How to Make Your Own Cold Brew
How to Make Your Own Cold Brew and Save Serious Plastic (and Cash!)
Temperatures outside are climbing, summer is unofficially here, and that mid-afternoon, steaming cup of drip coffee is just not cutting it for getting through the afternoon slump. Cold brew iced coffee is now the de facto coffee beverage of summer, and there's no better way to enjoy the perfect cup than by brewing it yourself!
We're going to make our own cold brew
Now is the perfect time of year to finally master – yes, MASTER – the art-slash-science of brewing your own delicious cold brew iced coffee at home. In fact, I’m enjoying one right now as I write this post!
Fear not, I won't be asking you to swear off your favorite coffee shop stop forever - but don't be surprised if, after trying this recipe, your old usual becomes a little less appealing.
Why? Because homemade cold brew is delicious
For me, making my own cold brew has made me a total coffee snob. My cold brew tastes sweeter, stronger, smoother, and richer than any iced coffee I have ever had. I will say, Starbucks is a very close runner up, and I happen to really love their cold brew. Chick-fil-a takes third place (seriously, it's good). Those airport coffees and donut shop coffees don’t even compare to how great a beverage I can make for myself! And you can do it, too!
And it’s so EASY! And CHEAP! And FUN!
I've been brewing my own for three years now, so I'm going to hook you up with all the knowledge you need to get started yourself.
Making your own is also really good for the environment
Of course, there is the undeniable positive environmental impact of making your own coffee at home that simply cannot be ignored. I am ALL FOR treating yourself now and again, folks. I am not here to tell you that your daily coffee stop is a bad habit, or that you really should be bringing your reusable cup with you, or that those 365 green straws you used last year are killing turtles as we speak (they’re probably not and, besides, you have plenty to stress over). But it’s impossible to ignore the plastic and paper waste you get to avoid when you make and bring your own coffee. Making your own iced coffee at home is the environmentally-friendly way to keep up with your daily coffee treat!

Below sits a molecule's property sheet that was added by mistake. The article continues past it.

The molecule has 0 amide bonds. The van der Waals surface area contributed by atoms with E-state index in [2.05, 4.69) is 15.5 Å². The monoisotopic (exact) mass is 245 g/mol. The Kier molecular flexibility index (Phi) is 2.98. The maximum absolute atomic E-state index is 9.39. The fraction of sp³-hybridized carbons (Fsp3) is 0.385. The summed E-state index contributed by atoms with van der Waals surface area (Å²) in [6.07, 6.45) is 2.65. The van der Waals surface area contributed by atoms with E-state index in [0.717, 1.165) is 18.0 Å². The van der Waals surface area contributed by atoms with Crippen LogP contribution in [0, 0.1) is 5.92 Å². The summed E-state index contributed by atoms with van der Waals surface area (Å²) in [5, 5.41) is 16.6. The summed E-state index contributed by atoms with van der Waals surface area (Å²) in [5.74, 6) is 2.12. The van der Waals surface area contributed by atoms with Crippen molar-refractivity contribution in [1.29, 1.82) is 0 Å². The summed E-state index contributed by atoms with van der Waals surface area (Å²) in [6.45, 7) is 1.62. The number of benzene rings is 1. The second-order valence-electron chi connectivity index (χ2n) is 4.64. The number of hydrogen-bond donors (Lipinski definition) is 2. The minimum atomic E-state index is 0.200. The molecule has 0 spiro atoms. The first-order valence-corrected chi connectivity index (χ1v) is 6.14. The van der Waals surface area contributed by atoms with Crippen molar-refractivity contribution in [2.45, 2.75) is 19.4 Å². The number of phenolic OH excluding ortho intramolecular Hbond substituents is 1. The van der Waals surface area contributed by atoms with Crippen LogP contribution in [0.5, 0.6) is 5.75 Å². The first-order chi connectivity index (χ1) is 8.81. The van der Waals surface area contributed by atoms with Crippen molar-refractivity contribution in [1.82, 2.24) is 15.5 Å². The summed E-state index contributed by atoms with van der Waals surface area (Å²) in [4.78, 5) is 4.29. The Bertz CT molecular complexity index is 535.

Even better – a stainless steel insulated tumbler will keep the ice in your beverage frozen and your coffee cold all day. Psst... Don't forget your silicone straws! When I head to an outdoor market to set up shop for the day, I always bring a cold brew in my insulated stainless steel tumbler, with my silicone straw folded up inside. Even after 4 hours standing around on asphalt in the Florida heat, the ice hasn't even begun to melt. Life hack. You're welcome.
And you can actually save money
Because you're going to use ONE bag of coffee to make a WEEK’s worth of delicious cold brew iced coffee, brewing your own is a serious money saver. Before we go any further, I want to work that math out for you!
If your daily cold brew from Starbucks is $5, but you can make 7 days’ worth (yeah, you get to have one on Saturdays and Sundays now because it lives in your fridge) for the cost of one $8 bag of coffee… you are saving around $17 every week! If you do this every week for three months, you've saved yourself around $200. Score!
The cost of the Toddy system is almost negligible in the long run. For $35 you can make your own toddy every week for years. You will have to replace the filters at least once a year, but you can make them last longer by only using coarse ground coffee, which won’t get stuck inside the fibers. If you want to save $10, purchase the container, filters, and stoppers separately... just search "toddy cold brew system" on Amazon and you'll see what I'm talking about.